- Have a great relationship with your child’s mother
Research shows that children do best when their loving, biological parents raise them. If you are married, make your relationship the best it can be. Read books on marriage, take seminars, join a couple’s support group, or get counseling from a professional.
If you are no longer married to your child’s mother, then work on having a positive relationship with her. Children identify strongly and feel loyalties with both parents. When there is conflict, children are often caught in the middle and pressured to take sides. This harms the children’s sense of self and their ability to have healthy relationships. If your relationship is strained, do whatever works to improve it.
- Spend quality and quantity time with your child.
Both you and your children benefit when they are a priority in your life. You will feel the satisfaction of seeing them develop and your children will feel valued and encouraged to develop well. Some fathers say their children are important, but this means little if they have no time for them.
Spending time with our children when they are small is like depositing money in a relationship bank account. When they reach adolescence, the bond we have built will protect our children from negative activities, make them more likely to succeed in their education and will help them have positive relationships with their peers.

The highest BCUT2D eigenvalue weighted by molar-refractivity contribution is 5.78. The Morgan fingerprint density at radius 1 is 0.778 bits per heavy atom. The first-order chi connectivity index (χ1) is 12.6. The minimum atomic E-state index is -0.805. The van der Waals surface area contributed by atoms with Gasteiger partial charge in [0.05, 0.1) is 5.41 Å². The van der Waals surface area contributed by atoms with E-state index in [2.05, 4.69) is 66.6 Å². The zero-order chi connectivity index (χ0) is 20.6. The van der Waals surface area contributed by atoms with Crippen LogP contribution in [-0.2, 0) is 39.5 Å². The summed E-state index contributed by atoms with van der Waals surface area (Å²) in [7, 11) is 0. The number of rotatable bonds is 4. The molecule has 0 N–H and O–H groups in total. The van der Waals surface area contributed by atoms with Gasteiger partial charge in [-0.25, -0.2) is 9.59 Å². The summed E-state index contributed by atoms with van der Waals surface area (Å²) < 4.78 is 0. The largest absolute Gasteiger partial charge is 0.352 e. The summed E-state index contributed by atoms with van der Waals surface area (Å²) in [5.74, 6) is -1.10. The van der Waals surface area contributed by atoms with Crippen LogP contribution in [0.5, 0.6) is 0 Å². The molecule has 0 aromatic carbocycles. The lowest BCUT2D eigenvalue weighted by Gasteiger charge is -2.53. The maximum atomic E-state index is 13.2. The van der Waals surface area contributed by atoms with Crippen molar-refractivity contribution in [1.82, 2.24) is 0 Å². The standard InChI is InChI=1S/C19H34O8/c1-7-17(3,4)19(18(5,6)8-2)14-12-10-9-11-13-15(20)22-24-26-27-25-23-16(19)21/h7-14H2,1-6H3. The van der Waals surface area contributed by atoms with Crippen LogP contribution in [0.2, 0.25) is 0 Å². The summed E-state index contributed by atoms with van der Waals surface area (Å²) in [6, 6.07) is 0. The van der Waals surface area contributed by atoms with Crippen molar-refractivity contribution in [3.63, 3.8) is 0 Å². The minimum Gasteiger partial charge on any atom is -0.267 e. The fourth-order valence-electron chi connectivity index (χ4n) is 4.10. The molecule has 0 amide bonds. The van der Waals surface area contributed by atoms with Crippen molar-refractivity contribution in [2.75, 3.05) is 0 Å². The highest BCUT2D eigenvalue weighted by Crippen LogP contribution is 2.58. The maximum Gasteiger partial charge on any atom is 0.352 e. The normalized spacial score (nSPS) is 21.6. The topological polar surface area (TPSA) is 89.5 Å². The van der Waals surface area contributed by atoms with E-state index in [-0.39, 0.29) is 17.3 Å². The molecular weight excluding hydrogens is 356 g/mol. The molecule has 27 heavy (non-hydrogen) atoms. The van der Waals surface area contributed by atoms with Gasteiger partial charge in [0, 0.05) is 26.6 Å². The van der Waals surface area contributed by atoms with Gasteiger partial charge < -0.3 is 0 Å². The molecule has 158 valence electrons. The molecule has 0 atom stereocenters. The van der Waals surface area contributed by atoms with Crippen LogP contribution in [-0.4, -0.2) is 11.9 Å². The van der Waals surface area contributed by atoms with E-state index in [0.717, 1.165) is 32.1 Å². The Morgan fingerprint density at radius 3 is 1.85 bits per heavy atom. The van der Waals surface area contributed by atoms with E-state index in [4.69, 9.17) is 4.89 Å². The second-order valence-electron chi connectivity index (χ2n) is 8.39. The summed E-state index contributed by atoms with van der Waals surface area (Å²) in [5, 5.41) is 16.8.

- Do things together that foster God consciousness.
There are many activities we can do with our children that will help them to become conscious of the Lord and to respect His magnificent creation. Here are some ideas:
- Recycle together
- Pick up trash together
- Plant a garden together
- Dance and chant together
- Milk a cow together
- Make a garland for the
- Lord together
- Serve people sanctified vegetarian food together
- Read and tell stories about the wonderful and loving Lord
- Take a nature walk together
- Cook and offer food to the Lord
- Fix something together
- Build something together
- Be a good role model
A famous cliché says that behavior speaks louder than words. Once in India, a mother brought her child to see a saint and asked him to tell her child to stop eating sugar. The saint told the mother and child to return in a week. When they did so, the saint said to the child, “Stop eating sugar.” The mother thanked him and asked why they had to come back before he would instruct. He said, “First I had to stop eating sugar myself.”To effectively teach our children positive behavior, we must first set a good example for them to follow.
- Show your love
Physical affection is essential for the psychological and physical well being of your child. It is well documented that infants die and children fail to thrive without enough physical touch. Lots of hugs, handholding and pats on the head are important non-verbal ways to express love. These gestures communicate how special and valuable your child is to you.
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